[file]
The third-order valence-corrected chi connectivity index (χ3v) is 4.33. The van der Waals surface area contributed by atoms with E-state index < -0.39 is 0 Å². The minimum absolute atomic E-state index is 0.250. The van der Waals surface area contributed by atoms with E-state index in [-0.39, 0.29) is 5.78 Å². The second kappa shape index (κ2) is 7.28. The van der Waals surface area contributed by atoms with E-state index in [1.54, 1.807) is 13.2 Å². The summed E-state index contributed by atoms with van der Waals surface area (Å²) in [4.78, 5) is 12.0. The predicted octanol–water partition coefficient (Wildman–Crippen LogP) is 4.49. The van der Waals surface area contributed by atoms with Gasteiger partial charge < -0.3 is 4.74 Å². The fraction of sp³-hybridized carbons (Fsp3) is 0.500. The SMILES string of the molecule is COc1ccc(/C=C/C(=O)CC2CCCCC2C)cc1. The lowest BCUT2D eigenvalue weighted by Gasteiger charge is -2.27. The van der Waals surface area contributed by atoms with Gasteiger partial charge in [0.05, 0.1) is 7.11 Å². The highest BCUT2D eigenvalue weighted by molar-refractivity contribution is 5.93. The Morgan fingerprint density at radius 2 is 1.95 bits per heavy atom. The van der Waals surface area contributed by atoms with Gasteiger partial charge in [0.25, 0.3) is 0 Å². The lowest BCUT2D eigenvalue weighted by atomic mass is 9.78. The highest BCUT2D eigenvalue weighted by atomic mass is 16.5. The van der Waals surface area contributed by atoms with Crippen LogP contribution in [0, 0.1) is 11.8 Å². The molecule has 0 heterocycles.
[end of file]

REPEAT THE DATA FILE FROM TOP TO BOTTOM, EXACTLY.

The third-order valence-corrected chi connectivity index (χ3v) is 4.33. The van der Waals surface area contributed by atoms with E-state index < -0.39 is 0 Å². The minimum absolute atomic E-state index is 0.250. The van der Waals surface area contributed by atoms with E-state index in [-0.39, 0.29) is 5.78 Å². The second kappa shape index (κ2) is 7.28. The van der Waals surface area contributed by atoms with E-state index in [1.54, 1.807) is 13.2 Å². The summed E-state index contributed by atoms with van der Waals surface area (Å²) in [4.78, 5) is 12.0. The predicted octanol–water partition coefficient (Wildman–Crippen LogP) is 4.49. The van der Waals surface area contributed by atoms with Gasteiger partial charge < -0.3 is 4.74 Å². The fraction of sp³-hybridized carbons (Fsp3) is 0.500. The SMILES string of the molecule is COc1ccc(/C=C/C(=O)CC2CCCCC2C)cc1. The lowest BCUT2D eigenvalue weighted by Gasteiger charge is -2.27. The van der Waals surface area contributed by atoms with Gasteiger partial charge in [0.05, 0.1) is 7.11 Å². The highest BCUT2D eigenvalue weighted by molar-refractivity contribution is 5.93. The Morgan fingerprint density at radius 2 is 1.95 bits per heavy atom. The van der Waals surface area contributed by atoms with Gasteiger partial charge in [0.25, 0.3) is 0 Å². The lowest BCUT2D eigenvalue weighted by atomic mass is 9.78. The highest BCUT2D eigenvalue weighted by atomic mass is 16.5. The van der Waals surface area contributed by atoms with Crippen LogP contribution in [0, 0.1) is 11.8 Å². The molecule has 0 heterocycles.